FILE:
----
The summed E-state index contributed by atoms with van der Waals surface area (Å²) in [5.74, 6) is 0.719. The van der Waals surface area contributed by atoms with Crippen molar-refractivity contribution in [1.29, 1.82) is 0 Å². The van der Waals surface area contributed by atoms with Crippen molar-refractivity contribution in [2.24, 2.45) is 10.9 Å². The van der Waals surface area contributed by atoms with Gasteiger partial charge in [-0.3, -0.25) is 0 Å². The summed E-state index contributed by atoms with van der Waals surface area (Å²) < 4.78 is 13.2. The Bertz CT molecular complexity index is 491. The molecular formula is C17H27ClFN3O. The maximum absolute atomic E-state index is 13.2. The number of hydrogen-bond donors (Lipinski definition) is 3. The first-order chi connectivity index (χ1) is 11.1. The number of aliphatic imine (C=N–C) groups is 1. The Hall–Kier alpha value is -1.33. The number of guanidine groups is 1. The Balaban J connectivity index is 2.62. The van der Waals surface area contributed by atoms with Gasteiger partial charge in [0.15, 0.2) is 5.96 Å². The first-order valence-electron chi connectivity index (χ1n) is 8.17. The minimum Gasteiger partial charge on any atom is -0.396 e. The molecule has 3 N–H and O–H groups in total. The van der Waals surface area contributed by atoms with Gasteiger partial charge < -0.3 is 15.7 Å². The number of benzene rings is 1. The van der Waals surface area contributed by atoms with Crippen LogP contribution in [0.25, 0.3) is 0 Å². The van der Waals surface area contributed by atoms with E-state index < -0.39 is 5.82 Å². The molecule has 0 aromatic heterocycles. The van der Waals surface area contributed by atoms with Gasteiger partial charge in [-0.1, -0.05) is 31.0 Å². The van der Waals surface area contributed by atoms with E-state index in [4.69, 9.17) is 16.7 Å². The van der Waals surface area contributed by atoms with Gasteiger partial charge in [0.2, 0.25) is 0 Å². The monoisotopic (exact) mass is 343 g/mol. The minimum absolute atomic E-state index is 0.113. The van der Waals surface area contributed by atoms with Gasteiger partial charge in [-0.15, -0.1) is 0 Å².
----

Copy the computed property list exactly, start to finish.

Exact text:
The summed E-state index contributed by atoms with van der Waals surface area (Å²) in [5.74, 6) is 0.719. The van der Waals surface area contributed by atoms with Crippen molar-refractivity contribution in [1.29, 1.82) is 0 Å². The van der Waals surface area contributed by atoms with Crippen molar-refractivity contribution in [2.24, 2.45) is 10.9 Å². The van der Waals surface area contributed by atoms with Gasteiger partial charge in [-0.3, -0.25) is 0 Å². The summed E-state index contributed by atoms with van der Waals surface area (Å²) < 4.78 is 13.2. The Bertz CT molecular complexity index is 491. The molecular formula is C17H27ClFN3O. The maximum absolute atomic E-state index is 13.2. The number of hydrogen-bond donors (Lipinski definition) is 3. The first-order chi connectivity index (χ1) is 11.1. The number of aliphatic imine (C=N–C) groups is 1. The Hall–Kier alpha value is -1.33. The number of guanidine groups is 1. The Balaban J connectivity index is 2.62. The van der Waals surface area contributed by atoms with Gasteiger partial charge in [0.15, 0.2) is 5.96 Å². The first-order valence-electron chi connectivity index (χ1n) is 8.17. The minimum Gasteiger partial charge on any atom is -0.396 e. The molecule has 3 N–H and O–H groups in total. The van der Waals surface area contributed by atoms with Gasteiger partial charge < -0.3 is 15.7 Å². The number of benzene rings is 1. The van der Waals surface area contributed by atoms with Crippen LogP contribution in [0.25, 0.3) is 0 Å². The van der Waals surface area contributed by atoms with E-state index < -0.39 is 5.82 Å². The molecule has 0 aromatic heterocycles. The van der Waals surface area contributed by atoms with Gasteiger partial charge in [-0.1, -0.05) is 31.0 Å². The van der Waals surface area contributed by atoms with E-state index in [4.69, 9.17) is 16.7 Å². The van der Waals surface area contributed by atoms with Gasteiger partial charge in [0.2, 0.25) is 0 Å². The monoisotopic (exact) mass is 343 g/mol. The minimum absolute atomic E-state index is 0.113. The van der Waals surface area contributed by atoms with Gasteiger partial charge in [-0.15, -0.1) is 0 Å².